RECOGNISING A ‘SON OF PEACE’
Copyright © 2005 by Galen Currah and George
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house you enter, first say, ‘Peace be to this household.’
If a son of peace is there, your peace will rest on him;
but if not, it will return to you.”
Jesus (Luke 10:5-6, Holman Christian Standard Bible).
If you mentor workers who start churches or cells, they will seek to carry out the plans that you help them to make. You may want to prepare them to recognize the “child of peace” that Jesus told His disciples to seek in towns where they proclaimed the good news. You can review with your trainees the examples of such ‘children of peace’ found in the Book of Acts and draw guidelines from them.
1. Acts 10:25, 48. Cornelius was prepared by God and sent for Peter. Not only did he welcome Peter to enter his house, where he had gathered family members and close friends, he also invited Peter and his co-workers from Joppa to stay for a few days. Cornelius was clearly ready to hear the gospel, but without God’s special preparation Peter would have been unwilling to enter his house because, as a Jew, Peter would have refused to eat food served by a non-Jew. Despite the instructions Jesus had given in Luke 10:7-8 to eat what a son of peace offered, Peter still had to learn to accept other races, their customs and their food.
2. Acts 16:13-15, 40. Lydia, a woman, was a ‘daughter of peace’ in Philippi. When she had believed and invited the church planters to stay at her house, they readily accepted. Before they left that town, a church was meeting in her house.
3. Acts 16:29-34. When the Philippian jailor learned that his prisoners had not escaped following an earth tremor, he humbly begged of the apostles how he could be saved. They offered salvation by faith to him and to his household. He brought them into his house and cared for him. They the spoke the Word of the Lord to the household and baptized them.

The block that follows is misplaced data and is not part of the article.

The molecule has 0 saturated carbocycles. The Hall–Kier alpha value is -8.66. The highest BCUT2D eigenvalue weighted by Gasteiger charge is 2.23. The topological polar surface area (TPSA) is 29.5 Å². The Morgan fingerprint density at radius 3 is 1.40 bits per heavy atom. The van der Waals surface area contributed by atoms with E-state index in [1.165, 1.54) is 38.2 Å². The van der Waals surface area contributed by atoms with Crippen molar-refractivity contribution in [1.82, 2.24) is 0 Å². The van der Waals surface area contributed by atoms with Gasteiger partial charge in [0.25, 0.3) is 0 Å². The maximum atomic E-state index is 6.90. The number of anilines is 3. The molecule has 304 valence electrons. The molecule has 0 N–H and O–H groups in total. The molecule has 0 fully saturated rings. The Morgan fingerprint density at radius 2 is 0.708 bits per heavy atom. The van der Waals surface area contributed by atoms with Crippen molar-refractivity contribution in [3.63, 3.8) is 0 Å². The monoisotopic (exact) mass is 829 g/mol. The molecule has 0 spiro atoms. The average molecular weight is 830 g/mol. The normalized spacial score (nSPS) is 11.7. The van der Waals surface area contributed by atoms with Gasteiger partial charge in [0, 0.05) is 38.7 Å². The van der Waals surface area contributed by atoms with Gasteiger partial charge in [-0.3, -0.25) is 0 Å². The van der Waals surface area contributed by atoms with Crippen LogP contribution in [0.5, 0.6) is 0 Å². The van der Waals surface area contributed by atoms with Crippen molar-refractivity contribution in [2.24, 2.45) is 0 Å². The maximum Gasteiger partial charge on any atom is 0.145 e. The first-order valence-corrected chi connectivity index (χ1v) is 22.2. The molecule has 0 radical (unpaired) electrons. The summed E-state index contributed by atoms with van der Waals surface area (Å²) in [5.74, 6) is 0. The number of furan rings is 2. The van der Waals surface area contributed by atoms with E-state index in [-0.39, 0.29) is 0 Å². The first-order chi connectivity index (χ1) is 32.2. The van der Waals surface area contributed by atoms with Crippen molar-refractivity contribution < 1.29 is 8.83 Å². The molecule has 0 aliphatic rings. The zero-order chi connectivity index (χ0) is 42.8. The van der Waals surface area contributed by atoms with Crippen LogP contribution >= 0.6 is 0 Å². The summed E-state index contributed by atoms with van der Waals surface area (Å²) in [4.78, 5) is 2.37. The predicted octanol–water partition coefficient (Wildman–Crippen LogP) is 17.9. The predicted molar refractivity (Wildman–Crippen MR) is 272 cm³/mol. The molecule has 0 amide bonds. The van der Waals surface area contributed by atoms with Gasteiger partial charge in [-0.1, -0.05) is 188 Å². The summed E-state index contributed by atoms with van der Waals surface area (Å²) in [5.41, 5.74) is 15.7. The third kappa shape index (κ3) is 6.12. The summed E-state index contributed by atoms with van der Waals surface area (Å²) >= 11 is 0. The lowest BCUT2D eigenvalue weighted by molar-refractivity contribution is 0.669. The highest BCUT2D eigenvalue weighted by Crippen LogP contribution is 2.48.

4. Acts 18:1-3 Aquila and Pricilla ran a small business. They received Paul into their home where he worked with them making tents until he received outside support. This couple later privately tutored Apollos, a popular public debater, and hosted a Gentile church.
5. Acts 18:7 Justus, a devout man whose house was located next door to the synagogue, hosted Paul for a time at Corinth.
can draw several points from these texts and teach them to your trainees.
These include the following (perhaps you can find more):
1. God often prepares family leaders to receive the Gospel.
2. Such persons are often quite devout in their non-Christian religion.
Note: A child of peace might
not be peaceful in the way that one would expect. Cornelius, for
example, was a professional soldier, trained to lead troops to kill
enemies of Rome. Also, the Philippian jailer prior to the earthquake
had had Paul and Silas tormented, putting their feet in stocks. Be
prepared for God’s surprises!
3. God arranges for praying believers to meet children of peace that he has prepared.
4. Such persons will often invite Christians to explain the gospel to them.
5. Christians must be willing to overcome cultural barriers to share the gospel with them.
Note: It took a special revelation from God for Peter to accept his Christ-given assignment to share the gospel with Gentiles within their own cultural surroundings.
6. Christians must be prepared to speak about the Lord Jesus and the gospel.
7. Such new believers can be baptized in their own homes.
8. When invited to eat, or stay a few days in the home of a new believer, Christians should do so.
Note: Christ’s servants must be willing to receive hospitality from such seekers, and not feel that they have to offer payment, which in some cultures is an offence.
9. Such new believers can host a church in their home.
Note: In pioneer fields most new churches are born in the homes of children of peace. A child of peace and his family should not be brought into an existing church, unless for some reason it is impossible to start a new church in their home. Bringing them into an existing church usually stops the process of church reproduction.
10. Church planters in pioneer fields should, if invited, remain in the home of the child of peace following the baptism of the family, like Peter and his helpers from Joppa did in Cesarea, to disciple the new believers and mentor their leaders.
Note: Often a son of peace, if mentored the way the apostles did it, will become a shepherding elder who serves the new church. You, as his mentor, may have to make repeated visits, and to mentor one or more sons of peace together.
Although such children of peace may appear somewhat rustic in their dress and manner, and will lack theological sophistication, others listen to them, and they know how to influence their households and friends. Western mentors must allow their national co-workers to try first to work with children of peace before rejecting them as unsuitable for leadership.
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